This Article is From Jan 29, 2023

"In 1962...": S Jaishankar's China Dig At Rahul Gandhi On Ladakh "Territory Loss"

Congress's Rahul Gandhi had cited recent report by senior officer in Ladakh that said India has lost access to 26 of 65 patrolling points in the region

Foreign Minister S Jaishankar speaking at his book release event in Pune.


Foreign Minister S Jaishankar on Saturday claimed the land that opposition leaders say has been occupied by China "was in fact occupied in 1962", in a reference to the war when Jawaharlal Nehru was prime minister. He also took a swipe at Congress leader Rahul Gandhi, who recently spoke about an official report on loss of territory in Ladakh.

"Sometimes they spread news that they know is false. They project as if it happened just now, when it, in fact, happened in 1962... They won't talk about that," he said, referring, according to news agency ANI, to China's version of events. His "they" reference may have been to opposition leaders' recent remarks too.

On loss of territory, recently Rahul Gandhi was among those who cited a report by a senior police officer in Ladakh that said India has lost access to 26 of 65 patrolling points in Eastern Ladakh. The report was filed at a conference of the country's top police officers in Delhi, attended by PM Narendra Modi, Home Minister Amit Shah and National Security Adviser Ajit Doval.

But Mr Jaishankar sought to counter it, speaking at the Saturday event in Pune.

"Also, if I would need to know something (on China), I won't go to the Chinese ambassador to get inputs, but to my military leadership," he added, furthering the dig by referring to Rahul Gandhi's 2017 meeting with the envoy when the two countries were in a standoff.

Mr Gandhi had clarified at the time: "It is my job to be informed on critical issues. I met the Chinese Ambassador, (India's) Ex-NSA (National Security Adviser), Congress leaders from NE (North East) and the Bhutanese ambassador."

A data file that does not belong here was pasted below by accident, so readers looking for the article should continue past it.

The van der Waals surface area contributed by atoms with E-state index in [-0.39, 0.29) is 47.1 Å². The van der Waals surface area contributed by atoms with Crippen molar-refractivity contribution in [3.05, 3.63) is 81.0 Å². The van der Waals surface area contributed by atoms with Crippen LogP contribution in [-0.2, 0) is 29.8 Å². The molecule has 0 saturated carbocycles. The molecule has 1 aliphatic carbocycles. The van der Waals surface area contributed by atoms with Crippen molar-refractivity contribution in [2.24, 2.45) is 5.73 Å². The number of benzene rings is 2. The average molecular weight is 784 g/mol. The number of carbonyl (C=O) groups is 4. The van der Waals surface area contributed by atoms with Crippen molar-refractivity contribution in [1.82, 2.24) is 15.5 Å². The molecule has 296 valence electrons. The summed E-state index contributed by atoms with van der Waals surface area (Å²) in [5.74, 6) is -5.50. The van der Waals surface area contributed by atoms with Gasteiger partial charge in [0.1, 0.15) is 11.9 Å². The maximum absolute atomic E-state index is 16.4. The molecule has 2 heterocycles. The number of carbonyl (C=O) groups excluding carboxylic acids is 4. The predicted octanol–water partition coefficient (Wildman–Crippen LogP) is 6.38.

At the Pune event, the Foreign Minister also spoke about overseas news outlets using adjectives such as "Hindu nationalist" for India's BJP government. "In America or Europe, they won't say Christian Nationalist... these adjectives are reserved for us," he said.

He added that he is proud of it. "If you look at the last nine years, there is no doubt that government and politics of the day are more nationalistic... I don't think there is anything to be apologetic about it," said the minister, speaking in Hindi, at the release of 'Bharat Marg', the Marathi translation of his book 'The India Way'

His comments on foreign media come when there is a row over a BBC documentary on the PM, 'The Modi Question', that speaks about the 2002 Gujarat riots, when he was Chief Minister, and the BJP's allegedly communal politics.

The central government has denounced the two-part docu-series as a "propaganda piece" designed to push a discredited narrative.

In his remarks in Pune, Mr Jaishankar did not speak on this specifically, but said that "everyone in the country is connected with PM Modi during India's G20 presidency".

India has got the headship of the international group for a year as part of a rotation system.